Chef Ludo Lefebvre Dishes As LudoBites Ends
Today is the final day of LudoBites, the ragingly successful pop-up restaurant helmed by French chef Ludo Lefebvre. We missed our chance to go last week when we came down with a nasty cold. We sent a friend in our stead, who reported being stuffed with rich and richly made food. So jealous. We asked the Chef a few questions about his run at Royal T and tried to coax out his favorite Christmas recipe in time for the holidays
This is the third time you’ve done LudoBites. What did you do differently this time around? What do you think of the positive reaction to the pop-up restaurant? This is the third time we have done LudoBites, so this time people know what LudoBites is. The first time no one really knew until the last few weeks, and the second time was still an education period. LudoBites @ Royal/T is really the first time that we did not have to explain the concept. We were so amazed at how fast the event at Royal/T sold out. We never never never expected it. We are just thankful that the reaction has been so positive.
What is the hardest part of doing a pop-up restaurant? It is like starting a new restaurant every time. It is a new location, new staff and a new kitchen. My menu is dictated by the size and space of the kitchen. We don’t really have a real training period because the business model does not allow for it, especially this time around since we are only open for 15 days. Most restaurants would spend a couple weeks training kitchen and back of house staff. We would be closed before we opened if we did that. I do everything: order, prep, cook, train. It is very long hours, and with no day off for 10 days (at Royal/T) it is challenging physically and emotionally.
What has been your favorite dish or dishes during this run of LudoBites? All and nothing. I never have favorites. I know it sounds strange but I just love to cook and if the guests are happy then I am happy. As soon as I love something I usually take it off the menu because I need to keep challenging myself. I could not change the menu too much this time though because of the kitchen space, so I guess by the time we close I love every dish and they will all be my favorites. I did bring back my tuna sashimi with sushi rice ice cream from my Bastide days. I loved it then and I love it now. It is a very refreshing and surprising dish.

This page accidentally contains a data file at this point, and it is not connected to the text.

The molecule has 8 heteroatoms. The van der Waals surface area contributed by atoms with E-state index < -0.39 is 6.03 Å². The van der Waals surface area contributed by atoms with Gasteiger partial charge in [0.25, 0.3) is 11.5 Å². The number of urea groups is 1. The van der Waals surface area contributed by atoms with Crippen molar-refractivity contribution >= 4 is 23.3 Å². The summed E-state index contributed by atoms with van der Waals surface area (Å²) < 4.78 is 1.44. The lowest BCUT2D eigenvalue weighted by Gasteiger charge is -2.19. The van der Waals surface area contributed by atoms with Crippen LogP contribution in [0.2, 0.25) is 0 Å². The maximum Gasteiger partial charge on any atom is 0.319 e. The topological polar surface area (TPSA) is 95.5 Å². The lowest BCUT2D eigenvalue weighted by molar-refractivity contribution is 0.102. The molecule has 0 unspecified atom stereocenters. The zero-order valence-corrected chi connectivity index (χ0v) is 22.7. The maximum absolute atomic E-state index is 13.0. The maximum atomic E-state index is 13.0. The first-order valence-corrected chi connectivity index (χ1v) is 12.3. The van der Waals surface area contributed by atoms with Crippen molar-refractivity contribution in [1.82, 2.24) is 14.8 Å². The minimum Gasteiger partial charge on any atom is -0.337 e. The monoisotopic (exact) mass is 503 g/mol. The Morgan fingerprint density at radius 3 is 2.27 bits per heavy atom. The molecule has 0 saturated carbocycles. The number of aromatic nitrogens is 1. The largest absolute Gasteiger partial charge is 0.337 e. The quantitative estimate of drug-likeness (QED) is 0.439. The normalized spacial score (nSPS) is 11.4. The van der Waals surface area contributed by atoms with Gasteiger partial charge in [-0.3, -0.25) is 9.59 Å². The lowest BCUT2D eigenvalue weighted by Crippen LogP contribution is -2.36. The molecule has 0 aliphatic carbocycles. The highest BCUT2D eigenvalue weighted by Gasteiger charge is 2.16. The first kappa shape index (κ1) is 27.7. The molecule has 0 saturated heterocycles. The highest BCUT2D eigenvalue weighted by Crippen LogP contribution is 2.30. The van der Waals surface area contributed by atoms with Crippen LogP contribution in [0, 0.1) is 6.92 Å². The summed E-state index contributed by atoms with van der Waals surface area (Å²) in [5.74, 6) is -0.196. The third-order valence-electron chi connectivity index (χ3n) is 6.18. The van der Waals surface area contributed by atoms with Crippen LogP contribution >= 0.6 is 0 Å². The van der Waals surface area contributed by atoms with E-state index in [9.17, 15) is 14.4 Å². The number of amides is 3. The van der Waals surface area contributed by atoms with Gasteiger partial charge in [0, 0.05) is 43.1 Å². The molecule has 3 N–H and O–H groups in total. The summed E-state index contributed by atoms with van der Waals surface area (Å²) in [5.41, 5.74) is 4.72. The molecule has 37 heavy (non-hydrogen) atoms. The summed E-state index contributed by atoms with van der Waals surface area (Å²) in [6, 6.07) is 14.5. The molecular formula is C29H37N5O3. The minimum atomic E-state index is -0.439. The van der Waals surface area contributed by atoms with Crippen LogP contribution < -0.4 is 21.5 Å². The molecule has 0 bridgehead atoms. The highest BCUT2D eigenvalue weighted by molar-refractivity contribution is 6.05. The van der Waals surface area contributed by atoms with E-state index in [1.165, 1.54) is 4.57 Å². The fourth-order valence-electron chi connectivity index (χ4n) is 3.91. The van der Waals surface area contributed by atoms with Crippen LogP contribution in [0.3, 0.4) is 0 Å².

What are your future plans for LudoBites? How long will we have to wait till you do it again? I have no idea. I would love to travel around the world doing LudoBites. I love to travel and explore. I do not know if that is realistic or not but it would be so amazing. I definitely hope to “pop-up” again no later than March. Maybe it will be earlier. I just don’t know. I can’t just sit home and do nothing.
Are you a fan of the food trucks? Which ones do you like the best? I understand why food trucks started. I think it is the same reason I started LudoBites. It is so expensive to start a restaurant. If people are excited about your food and you can bring it to them in different areas of the city with a much lower overhead cost, then why not? Food trucks probably seem easy to the general public but I am sure that they are not, just like LudoBites is not easy. I have never been to a food truck yet though. Maybe after we close LudoBites at Royal/T I can get out and try a few.
What the best L.A secret you can share? (secret driving route, bar, club, restaurant?) I don’t know if it is the best LA secret, but now that I live in Manhattan Beach I can say that Culver Blvd is a godsend if you want to go into West Hollywood or Hollywood from the South Bay. The 405 is simply a nightmare, but the drive along the coast to Culver Blvd, cutting up Robertson, allows me to keep my sanity.
What the most true cliche about Los Angeles? The BBD. The bigger better deal. LA is about what is hot at the moment – think movies, TV shows, restaurants, bars, clothing stores, etc. There is not a lot of loyalty in this town and it is a very young town. Something or someone can be so hot one minute and just dead the next.
As a highly acclaimed chef, you must have some good recipes for the holidays. What do you make for Christmas? Can you share a favorite recipe with us? I am going to spend Christmas with my wife’s family in the mountains in Colorado. I am going to make a traditional turkey Christmas dinner. I did not cook for Thanksgiving so I am looking forward to cooking the big bird. I love to massage the bird with cream and butter. I make a stuffing that has foie gras, sausage, mushroom and dried apricots. I don’t really have a recipe for it; I just do what feels right. People should be creative when they cook and always cook with love—your family will appreciate it.